We love Cestr – this Czech Steak House reminds us so much of our childhood. Inside, the restaurant feels like a butcher's shop: clean, bright and metallic; a place you know uses only top-quality meat. Beyond the atmosphere, Cestr truly triumphs on the plate – real Czech recipes, composed of Czech ingredients and prepared by Czech chefs. Pick up your piece of meat from the menu printed on paper, folded around a cardboard "map" of cuts from a cow. Tip: splendid beef tartar, superb steaks, rich gravy, homemade fries, Valhrona chocolate cake with homemade peanut ice cream, tank beer and poppy seed buns in vanilla crème.
Lokál brings the traditional beer hall concept bang up to date. The interior features wooden wall panels decorated by graffitis and a glass bar counter housing stainless-steel barrels and cooling pipes. Do not expect fine dining, but rather “like mum used to make” food, lots of locals, low prices and great beer. Enjoy either fast and high-quality meals such as pickled cheese, headcheese or sausage made by the Dolejsi family of butchers from Davle, or bigger, regular meals like Beef Tenderloin with Cranberries; Pork, Dumplings, and Cabbage; or Roast Duck with Red Cabbage. Tip: Waiters will keep bringing you extra beer if you finish your first glass, so make sure you say "no" before it's too late.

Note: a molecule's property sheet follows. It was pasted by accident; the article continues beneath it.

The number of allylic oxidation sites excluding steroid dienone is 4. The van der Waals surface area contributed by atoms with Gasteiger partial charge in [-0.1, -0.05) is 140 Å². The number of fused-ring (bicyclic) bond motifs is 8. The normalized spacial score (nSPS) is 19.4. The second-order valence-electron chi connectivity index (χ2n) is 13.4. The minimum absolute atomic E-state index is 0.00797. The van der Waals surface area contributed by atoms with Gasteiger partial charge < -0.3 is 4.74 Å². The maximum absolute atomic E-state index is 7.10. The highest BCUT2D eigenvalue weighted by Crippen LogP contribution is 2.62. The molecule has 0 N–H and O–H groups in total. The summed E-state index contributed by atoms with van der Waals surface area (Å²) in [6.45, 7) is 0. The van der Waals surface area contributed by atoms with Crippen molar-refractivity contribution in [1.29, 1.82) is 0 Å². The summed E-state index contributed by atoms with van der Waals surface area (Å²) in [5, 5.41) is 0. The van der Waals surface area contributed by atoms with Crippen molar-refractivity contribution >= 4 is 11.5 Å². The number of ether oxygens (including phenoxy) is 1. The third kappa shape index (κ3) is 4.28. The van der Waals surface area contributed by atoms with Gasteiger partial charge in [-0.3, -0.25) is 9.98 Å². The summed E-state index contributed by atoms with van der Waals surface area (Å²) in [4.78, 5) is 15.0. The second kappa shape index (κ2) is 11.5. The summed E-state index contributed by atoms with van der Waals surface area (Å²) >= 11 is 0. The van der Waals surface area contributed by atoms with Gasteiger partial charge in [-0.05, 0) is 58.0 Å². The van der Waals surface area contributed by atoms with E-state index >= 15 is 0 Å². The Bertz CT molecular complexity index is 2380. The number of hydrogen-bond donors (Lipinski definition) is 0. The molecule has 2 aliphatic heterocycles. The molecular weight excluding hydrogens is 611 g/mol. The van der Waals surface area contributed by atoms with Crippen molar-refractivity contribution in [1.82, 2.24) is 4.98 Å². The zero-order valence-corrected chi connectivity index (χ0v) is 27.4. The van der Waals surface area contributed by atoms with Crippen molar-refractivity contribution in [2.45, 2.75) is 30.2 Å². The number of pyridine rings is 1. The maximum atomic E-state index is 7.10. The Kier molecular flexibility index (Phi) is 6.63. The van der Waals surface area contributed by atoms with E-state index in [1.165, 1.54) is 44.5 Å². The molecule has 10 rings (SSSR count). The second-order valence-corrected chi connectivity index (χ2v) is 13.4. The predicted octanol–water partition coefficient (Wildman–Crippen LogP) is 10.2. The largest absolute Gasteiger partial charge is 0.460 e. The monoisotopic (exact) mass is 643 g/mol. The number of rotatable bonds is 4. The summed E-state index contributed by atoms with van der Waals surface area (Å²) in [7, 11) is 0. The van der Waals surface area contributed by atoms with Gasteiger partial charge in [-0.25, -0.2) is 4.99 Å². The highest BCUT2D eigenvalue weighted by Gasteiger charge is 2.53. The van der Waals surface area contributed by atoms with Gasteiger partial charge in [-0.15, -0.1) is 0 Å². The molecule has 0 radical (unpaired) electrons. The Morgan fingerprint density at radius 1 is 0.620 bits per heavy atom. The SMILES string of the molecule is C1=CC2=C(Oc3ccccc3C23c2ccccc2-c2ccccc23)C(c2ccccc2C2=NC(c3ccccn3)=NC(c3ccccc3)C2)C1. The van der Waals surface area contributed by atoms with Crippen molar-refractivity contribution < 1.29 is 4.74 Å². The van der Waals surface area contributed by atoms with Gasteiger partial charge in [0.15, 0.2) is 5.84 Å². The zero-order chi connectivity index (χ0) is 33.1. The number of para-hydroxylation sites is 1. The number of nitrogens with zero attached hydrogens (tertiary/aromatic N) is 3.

In the evening, take a twilight cruise of the Charles Bridge. The crowds along this biggest tourist attraction begin to thin out as the sun sets. The shadows fall and the statues become silhouetted by the remaining light. It’s a magical place to be at this time of day. Make sure that you spend some time on Kampa Island, which is just off of Charles Bridge. Walk through the park and enjoy the view of the bridge and across the river.
And finally, there's no better place to end the night than in one of Prague's bars. Go to the Hemingway Bar and try Absinthe with cold water dripped over a sugar cube into the drink (that makes it significantly more palatable) or head to a small, very pleasant Vinograf Wine Bar and discover wonderful Czech wines.
Have a wonderful stay whatever you are up to and remember: stop, breathe, appreciate and indulge.
What are your tips for getting the most out of the city?